|

Iran sees nuke talks leaning their way

BY GUEST OPINION | APRIL 16, 2012 6:30 AM

SocialTwist Tell-a-Friend

Iran's envoys are heading for nuclear talks with confidence that the chips are falling their way.

It could be dismissed as just political theatrics for the world powers that Iran will face in Istanbul on Saturday. After all, Iran has some serious matters on its plate: tightening economic sanctions, near blacklist status from international banking networks, and the threat that Israel or the United States could eventually opt for a military strike against Tehran's nuclear program.

But think like the Iranian leadership. The baseline objective is to keep the centrifuges spinning in its uranium-enrichment sites. That now seems within reach — and the Islamic Republic could even try to leverage a few concessions from the West along the way.

That's because Iran has been very busy since the last attempts at negotiations nose-dived more than a year ago with the same group: the five permanent U.N. Security Council members — the United States, France, China, Russia, and Britain — plus Germany.

Iran is now churning out uranium at 20 percent enrichment at a regular pace. That level — compared with the 3.5 percent needed for Iran's lone Russian-built energy reactor — is necessary to make isotopes for cancer treatment and other medical and research applications. But the United States and allies fear that higher-level enrichment puts Iran significantly closer toward possibly making weapons-grade material — a goal that Iran repeatedly claims is not on its agenda.

Iran also has started operations at a second enrichment site, buried deep in a mountainside south of Tehran to protect against air attacks.

U.S. Secretary of State Hillary Rodham Clinton says the new facility, known as Fordo, must be closed, and on April 12, she called on Iran to use the Istanbul talks to credibly address concern about its nuclear program.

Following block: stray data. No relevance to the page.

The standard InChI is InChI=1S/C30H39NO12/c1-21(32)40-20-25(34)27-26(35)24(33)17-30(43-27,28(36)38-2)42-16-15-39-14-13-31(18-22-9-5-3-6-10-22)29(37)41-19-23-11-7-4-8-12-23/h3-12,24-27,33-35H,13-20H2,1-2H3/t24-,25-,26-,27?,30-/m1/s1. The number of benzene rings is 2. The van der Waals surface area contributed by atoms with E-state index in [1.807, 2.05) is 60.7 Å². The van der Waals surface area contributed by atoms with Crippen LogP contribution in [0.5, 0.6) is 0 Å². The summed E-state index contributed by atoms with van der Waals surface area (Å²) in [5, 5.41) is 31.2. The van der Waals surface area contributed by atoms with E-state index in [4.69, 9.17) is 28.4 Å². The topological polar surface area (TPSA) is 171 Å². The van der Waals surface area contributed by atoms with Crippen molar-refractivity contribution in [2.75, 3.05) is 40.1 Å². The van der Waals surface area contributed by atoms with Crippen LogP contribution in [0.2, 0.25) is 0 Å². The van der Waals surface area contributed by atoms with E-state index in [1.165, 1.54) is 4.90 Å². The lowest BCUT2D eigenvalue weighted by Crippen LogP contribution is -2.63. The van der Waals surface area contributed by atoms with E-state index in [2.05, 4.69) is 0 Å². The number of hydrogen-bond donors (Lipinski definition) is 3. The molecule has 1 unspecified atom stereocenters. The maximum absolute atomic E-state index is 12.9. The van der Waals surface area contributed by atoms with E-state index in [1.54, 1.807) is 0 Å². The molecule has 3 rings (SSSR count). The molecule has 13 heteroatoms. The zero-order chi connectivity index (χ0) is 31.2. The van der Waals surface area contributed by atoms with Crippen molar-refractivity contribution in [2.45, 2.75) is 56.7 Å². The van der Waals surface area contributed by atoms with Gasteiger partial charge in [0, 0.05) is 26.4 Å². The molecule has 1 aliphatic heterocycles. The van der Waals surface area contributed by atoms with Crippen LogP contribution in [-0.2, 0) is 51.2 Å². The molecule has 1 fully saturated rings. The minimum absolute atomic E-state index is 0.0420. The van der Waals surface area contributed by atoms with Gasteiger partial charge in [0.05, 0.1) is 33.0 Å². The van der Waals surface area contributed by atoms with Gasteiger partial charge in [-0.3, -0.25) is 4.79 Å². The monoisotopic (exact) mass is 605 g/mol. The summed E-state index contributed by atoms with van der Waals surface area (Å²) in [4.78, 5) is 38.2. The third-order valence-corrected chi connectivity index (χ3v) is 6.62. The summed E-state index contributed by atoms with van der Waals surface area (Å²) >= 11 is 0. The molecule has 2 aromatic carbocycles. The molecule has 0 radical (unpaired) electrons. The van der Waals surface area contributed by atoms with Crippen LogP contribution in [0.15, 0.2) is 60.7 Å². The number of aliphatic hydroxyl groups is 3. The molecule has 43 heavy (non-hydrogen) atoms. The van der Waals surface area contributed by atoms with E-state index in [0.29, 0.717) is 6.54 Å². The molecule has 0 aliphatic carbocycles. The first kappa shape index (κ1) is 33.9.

Again, Iran could entertain the idea of closing Fordo without any real setbacks to its overall uranium enrichment. The far bigger labs at Natanz, in central Iran, provide almost all of Iran's nuclear fuel.

If this path stays, Iran can boast about outmaneuvering the Western demands and keeping the heart of the nuclear program intact. The United States and others will then have to sell this outcome to the Israelis. The pitch is that trying to whittle down Iran's enrichment capabilities and stockpiles — coupled perhaps with stricter inspections — is a more prudent route than launching attacks and possibly opening up another Middle East war.

"We're not going to prejudge these talks before they start, but the context going in is important," White House spokesman Tommy Vietor said.

He said the rest of the world is more united than ever in opposition to an Iranian nuclear bomb and noted that Iran is facing the toughest sanctions yet as a consequence of its nuclear program.

Uranium enrichment, in fact, has been wrapped tightly around the powerful themes of patriotism, scientific achievements, and international justice by Iran's leadership.

President Mahmoud Ahmadinejad called it the "locomotive" for all other high-profile programs, such as Iran's aerospace and biotech efforts. Enrichment is permitted under the U.N.'s treaty overseeing the spread of nuclear technology, and the West's attempts to shut it down brought a predictable outcry over perceived bullying.

It's never said directly in Iran, but two scenarios are always background noise in Iran's nuclear considerations.

During a ceremony in February to put the first domestically made fuel rods in Tehran's research reactor, Ahmadinejad spoke on national television next to photos of five nuclear scientists and researchers killed since 2010 as part of a suspected shadow war with Israel. Iranians also are linked to recent attacks and plots against Israeli officials and others in Bangkok, New Delhi, and elsewhere.
Ayatollah Seyed Ali Hosseini Khamenei has two main talking points recently: repeating that Iran will never consider giving up uranium enrichment but claiming there is no intention to seek nuclear arms — even calling them against Islamic principles.

Khamenei has ever been much for bold policy gestures or initiatives toward the West, preferring to stick closely to Iran's narrative that Western culture is morally bankrupt and on the decline. But he's also not seen as inflexible.

The signals from the top in Iran in recent days appear to acknowledge that some movement is needed on the nuclear impasse. But if Iran has its way, the talks will be drawn out and incremental.

This week in Istanbul is likely just the opening bid.

Iran is already proposing the venue for round two: Baghdad.

Brian Murphy
Associated Press


In today's issue:


comments powered by Disqus



 
Privacy Policy (8/15/07) | Terms of Use (4/28/08) | Content Submission Agreement (8/23/07) | Copyright Compliance Policy (8/25/07) | RSS Terms of Use

Copyright © The Daily Iowan, All Rights Reserved.